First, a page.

Good morning ... Hey, check it out, a new thing to live in constant fear of every time you kill a bug from now on.
1 big thing: More Dems embrace public coverage
State and local Democrats are embracing a bigger role for public insurance programs — or at least, they want to be seen as embracing a bigger role for public insurance programs.
Driving the news: New York City Mayor Bill de Blasio put together an extensive media rollout yesterday for what he billed as a revolutionary plan to “guarantee health care for every New Yorker,” through a locally run public option.
- Washington state Gov. Jay Inslee also announced his own plan for a statewide public option.
- A day earlier, California Gov. Gavin Newsom called for expanding the Affordable Care Act’s premium subsidies in his state.
- Democrats in Colorado’s legislature are also eyeing a public insurance option.
- A handful of other states — most notably New Mexico — are also expected to look seriously at Medicaid buy-in proposals this year.
Yes, but: Some of these plans aren’t as Earth-shattering as they may seem.
- De Blasio’s pitch, for example, largely seems to either extend or simply reiterate the availability of existing programs.
- Details about Inslee’s proposed public option are also patchy.
The big picture: The political calculus here is a lot more clear than the policy. If you’re a Democrat, especially a progressive Democrat, especially a progressive Democrat with at least some national profile or ambition, you want to be on the side of expanding access to public insurance programs.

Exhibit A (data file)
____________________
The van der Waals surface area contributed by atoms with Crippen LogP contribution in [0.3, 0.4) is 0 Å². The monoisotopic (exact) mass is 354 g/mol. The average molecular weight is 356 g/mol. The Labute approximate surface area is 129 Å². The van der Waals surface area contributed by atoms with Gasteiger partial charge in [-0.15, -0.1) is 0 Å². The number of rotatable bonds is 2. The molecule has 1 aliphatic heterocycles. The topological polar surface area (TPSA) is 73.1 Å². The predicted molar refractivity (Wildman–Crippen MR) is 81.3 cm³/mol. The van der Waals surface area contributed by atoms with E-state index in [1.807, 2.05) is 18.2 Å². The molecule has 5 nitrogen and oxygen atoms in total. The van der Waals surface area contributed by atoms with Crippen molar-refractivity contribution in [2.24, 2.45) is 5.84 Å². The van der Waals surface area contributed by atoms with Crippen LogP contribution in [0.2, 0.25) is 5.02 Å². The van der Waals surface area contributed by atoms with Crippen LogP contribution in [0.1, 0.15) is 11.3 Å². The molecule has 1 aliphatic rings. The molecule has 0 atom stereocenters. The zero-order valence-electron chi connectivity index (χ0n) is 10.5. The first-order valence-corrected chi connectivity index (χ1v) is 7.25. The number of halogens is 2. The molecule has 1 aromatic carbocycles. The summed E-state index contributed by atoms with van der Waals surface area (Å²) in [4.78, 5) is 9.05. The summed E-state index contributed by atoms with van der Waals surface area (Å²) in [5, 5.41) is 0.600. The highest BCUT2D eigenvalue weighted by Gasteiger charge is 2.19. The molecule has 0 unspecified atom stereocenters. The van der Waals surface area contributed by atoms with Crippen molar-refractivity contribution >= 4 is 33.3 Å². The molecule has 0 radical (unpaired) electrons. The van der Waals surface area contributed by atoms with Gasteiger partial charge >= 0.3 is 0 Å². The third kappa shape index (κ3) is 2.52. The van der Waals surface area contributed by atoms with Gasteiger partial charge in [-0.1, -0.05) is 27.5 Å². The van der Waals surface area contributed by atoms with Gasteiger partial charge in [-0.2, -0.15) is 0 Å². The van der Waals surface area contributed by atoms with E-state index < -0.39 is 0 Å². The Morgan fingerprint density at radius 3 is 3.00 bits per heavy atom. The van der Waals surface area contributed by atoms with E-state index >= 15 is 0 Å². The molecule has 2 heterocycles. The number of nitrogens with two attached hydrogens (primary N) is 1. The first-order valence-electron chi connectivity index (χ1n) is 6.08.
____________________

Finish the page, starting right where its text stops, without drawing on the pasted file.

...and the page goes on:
- This is an echo of “Medicare for All” — a popular political alignment with a whole lot of policy debates and decisions still to come.
- But having some work left to do on policy isn’t the end of the world.
- States’ efforts to set up new programs, or to expand access to Medicaid, will help inform a lot of future decisions about what’s most effective and most politically feasible.
- That will shape other states’ efforts, as well as the 2020 campaign.
2. Day 2 at #JPM19
Bob Herman was back at it for Day 2 of the J.P. Morgan Healthcare Conference and has you covered:
The two sides of the drug negotiating table.
- Eli Lilly CEO Dave Ricks and CVS Health CEO Larry Merlo sure agreed on a lot on their drug pricing panel, with some predictable differences. Ricks said high deductibles are preventing people from getting medications they need, while Merlo argued cost-sharing and rebates help keep premiums down. Neither point addressed the high overarching prices.
[sigh] Here comes the "value" talk.
- Novartis CEO Vas Narasimhan and other executives continued to tout "value-based" drug pricing, and Bluebird Bio took a page out of college tuition payment playbooks by proposing a five-year installment plan for its new gene therapy. But there's no evidence value-based deals save money, and installments wouldn't change the seven-figure price of Bluebird's treatment.
Not-for-profit hospitals greet Wall Street.